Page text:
The Department for Transport and Office for Zero Emission Vehicles have announced the winners of the zero-emission vehicle competition, pathing the way for more development of vehicle technology innovations.
The funding, awarded to 62 promising electric vehicle technology innovations, could unlock some of the biggest barriers to EV ownership by providing groundbreaking solutions to battery health and charging for both urban and rural areas.
To support the transition to zero emission vehicles, chargepoints need to be easy to use, accessible for all and fit alongside our existing street infrastructure.
Among the winning projects are:
- an onboard plug-in device that provides drivers with data on battery health to improve the experience of buying secondhand EVs
- a kinetic battery that will provide a temporary power boost for charging the next generation of ultra-fast EVs at peak times in rural areas
- a zero emission ambulance with a hydrogen range extender designed from the ground up
- the development of a solar-powered refrigeration unit for small commercial vehicles
“As we accelerate towards a zero-emission transport future, the Department for Transport has also launched a project to find an iconic British design for public chargepoints, which could see our chargepoints become as recognisable as a red post box or a black cab. The resulting design is set to be unveiled at COP26 in Glasgow this November,” said the DfT.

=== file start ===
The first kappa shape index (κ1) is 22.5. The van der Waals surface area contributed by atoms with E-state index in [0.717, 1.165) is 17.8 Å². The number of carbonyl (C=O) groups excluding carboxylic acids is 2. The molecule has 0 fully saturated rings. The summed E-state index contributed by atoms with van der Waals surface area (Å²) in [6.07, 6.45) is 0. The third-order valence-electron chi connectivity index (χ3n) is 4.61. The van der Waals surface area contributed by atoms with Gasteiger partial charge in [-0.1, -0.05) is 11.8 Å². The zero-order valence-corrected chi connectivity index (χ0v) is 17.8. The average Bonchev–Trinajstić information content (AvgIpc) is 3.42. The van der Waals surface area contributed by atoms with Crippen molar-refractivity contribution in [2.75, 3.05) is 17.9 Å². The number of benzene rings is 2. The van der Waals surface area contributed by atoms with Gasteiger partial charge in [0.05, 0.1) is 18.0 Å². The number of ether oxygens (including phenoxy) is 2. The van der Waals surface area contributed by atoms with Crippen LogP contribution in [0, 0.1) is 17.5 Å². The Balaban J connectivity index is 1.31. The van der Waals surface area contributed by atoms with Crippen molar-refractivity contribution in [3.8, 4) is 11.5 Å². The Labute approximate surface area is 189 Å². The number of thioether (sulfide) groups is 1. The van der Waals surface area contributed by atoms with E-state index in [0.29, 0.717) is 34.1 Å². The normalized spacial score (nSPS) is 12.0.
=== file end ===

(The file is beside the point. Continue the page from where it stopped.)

Transport Secretary Grant Shapps said: “Ahead of major climate summit COP26 this year, investment in exciting projects such as these is key to making the switch to electric vehicles more attractive for drivers than ever before.
“Not only will they propel us further towards our net-zero ambitions, they will also help harness some of the brightest talent in the UK tech industry, encouraging businesses to become global leaders in EV innovation and creating jobs as we build back better.”
Silviya Barrett, from Campaign for Better Transport, said: “This announcement is a welcome step on the road to increasing the take-up of electric vehicles. Innovations like the ones announced today can help stimulate demand and grow British manufacturing in this vital industry.
“Coupled with measures to improve the public transport network and encourage its use, we can start to truly tackle carbon emissions, air pollution and congestion and move towards a greener, fairer recovery.”
This investment will help ensure the UK remains a world leader in EV design and manufacture. Previous research and development funding from the Office for Zero Emission Vehicles (OZEV) has supported the UK’s first solar electric forecourt in Braintree, Essex. The solar canopy and the multi-megawatt battery storage system provide sustainable and low-cost energy, as well as helping to balance demands on the electricity grid. The project hopes to make EV charging as easy as using a petrol station.
A separate project is trialling vehicle-to-grid technology, enabling EVs to store and sell energy back to the grid during increased levels of demand. The owners of the 320 EVs involved in the trial saved an average of £420 on their annual electricity bills.